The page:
HAVANA, Cuba — Amid growing tensions between the U.S. and Cuba, the International Jazz Plaza Festival is bringing together the largest group of American artists in its 33-year history and a striking presence of Americans in the audience.
For American artists, the festival, which kicked off Tuesday, Jan. 16 and ends on Sunday, Jan. 21, presents a unique opportunity for musical exchange with their counterparts on the island. Around 180 artists from the U.S. are performing at the festival, which constitutes 80 percent of international participants.
Three-time Grammy Award winning American jazz singer Dee Dee Bridgewater, who performed Thursday night, told NBC News she is thankful for former President Barack Obama's opening with the island and "I just hope that this is going to continue to grow."
"I have a deeper appreciation for the struggles of this country, for the struggles of the musicians here," she said.
There was also a notable amount of Americans in the audience despite travel warnings by the U.S. State Department. Earlier this month, it changed the travel alert system and recommended its citizens to "reconsider" visiting the island. In September, it had recommended Americans against travel to Cuba because visitors could risk becoming victims of mysterious attacks, like those suffered by 24 diplomats and their relatives based in Havana.
Despite the warnings, Jordan Bleznick, an American tourist from New York, who was at the festival said he feels "completely safe," and "there is no issue."
Mariah, who did not want to give her last name, is a Cuban American who lives in Boston and was attending the event. She lamented President Donald Trump's policy changes that restrict travel to Cuba. "After all, it's so close, that it should be way easier than it is," she said.
"I really do hope the situation resolves because I think the friendship between Cuba and America, that could potentially exist, would be very fruitful for both countries," she said.
The presence of American musicians is not new for the festival. For over three decades, it has served as a point of exchange between American and Cuban musicians, according to Billboard. Legendary artists like Dizzy Gillespie and Max Roach have performed at the festival.
But after the U.S. and Cuba reestablished relations in 2015, the participation of American artists in the event grew, according to Mailyn Camilleri, who handles communications for the festival. This year, she said, there are more American musicians as well as more American fans.
Cuba has always been known for its jazz and different music styles. In fact, it was the Afro-Cuban clave beat, combined with jazz harmonies, that produced what is known as Latin Jazz today.
One of its pivotal moments came in the 1940s when Cuban percussionist Chano Pozo traveled to New York and met trumpeter Dizzy Gillespie. Pozo became the first Latin percussionist in Gillespie's band and together they wrote the first jazz composition with a Latin flavor.
Through the years, Cuba has produced world famous jazz artists like trumpeter Arturo Sandoval and saxophonist Paquito d'Rivera who now live in the U.S. Both were members of the Grammy award winning band, Irakere that was founded by pianist Chucho Valdés. His late father, Bebo Valdés, was a bandleader, pianist, arranger and composer and one of the most influential in Cuba before he defected after the 1959 communist revolution.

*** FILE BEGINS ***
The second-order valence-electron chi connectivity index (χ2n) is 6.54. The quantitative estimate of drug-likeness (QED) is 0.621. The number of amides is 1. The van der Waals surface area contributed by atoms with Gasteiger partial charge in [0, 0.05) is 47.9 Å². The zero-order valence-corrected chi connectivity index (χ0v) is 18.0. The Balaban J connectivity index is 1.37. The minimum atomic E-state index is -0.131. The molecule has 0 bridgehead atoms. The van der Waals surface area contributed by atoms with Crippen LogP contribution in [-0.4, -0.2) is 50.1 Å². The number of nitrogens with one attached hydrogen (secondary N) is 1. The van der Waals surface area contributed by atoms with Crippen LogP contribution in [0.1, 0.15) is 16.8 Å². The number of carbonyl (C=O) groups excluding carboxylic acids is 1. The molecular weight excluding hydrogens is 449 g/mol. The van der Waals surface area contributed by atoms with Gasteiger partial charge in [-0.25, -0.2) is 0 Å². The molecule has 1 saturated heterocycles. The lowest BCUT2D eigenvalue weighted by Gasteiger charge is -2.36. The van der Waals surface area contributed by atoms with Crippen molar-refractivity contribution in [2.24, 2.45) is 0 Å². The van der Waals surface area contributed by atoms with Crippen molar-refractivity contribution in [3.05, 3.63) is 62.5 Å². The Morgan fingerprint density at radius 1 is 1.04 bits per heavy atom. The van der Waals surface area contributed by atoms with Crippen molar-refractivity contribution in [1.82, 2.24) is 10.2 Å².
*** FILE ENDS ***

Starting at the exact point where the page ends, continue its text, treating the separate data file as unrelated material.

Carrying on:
New York-based pianist Arturo O'Farrill, who is the current pianist, composer and director of the Afro Latin Jazz Orchestra, is also known for his contributions to contemporary Latin Jazz.
Cultural exchanges between the U.S. and Cuba were difficult after the revolution.
Diplomatic relations between the U.S. and Cuba ended in 1961 after Fidel Castro took power and installed a communist government. His brother, Raul Castro, officially restored relations in July 2015 when embassies were reopened.
Under former president Barack Obama, the two countries, expanded travel options, restored commercial flights, and negotiated agreements on law enforcement, the environment, and the postal service. Obama was first U.S. president in over five decades to visit Cuba.
But the Trump administration has taken a harder line and reversed some of Obama's historic policy changes, with the aim of preventing Cuba's government from benefiting from American tourism.
U.S. ambassador to the U.N., Nicky Hailey, said in November the U.S. won't end the embargo "as long as the proceeds from trade with Cuba go to prop up the dictatorial regime responsible for denying those [human] rights."
Some of those who own private businesses in Cuba have been negatively affectedby the decline of American tourism to the island.
Yet amid the strained relations between the two countries, Gabriela Rodriguez, a Cuban university professor who is attending the festival, sees cultural exchanges as positive and healthy.
"Art shouldn't suffer in any way because of bad political decisions taken by the governments. On the contrary, it should expand as a form of dialogue among people," she said.
Orlando Matos reported from Havana,Carmen Sesín reported from Miami and pictures/videoby Roberto Leon in Havana.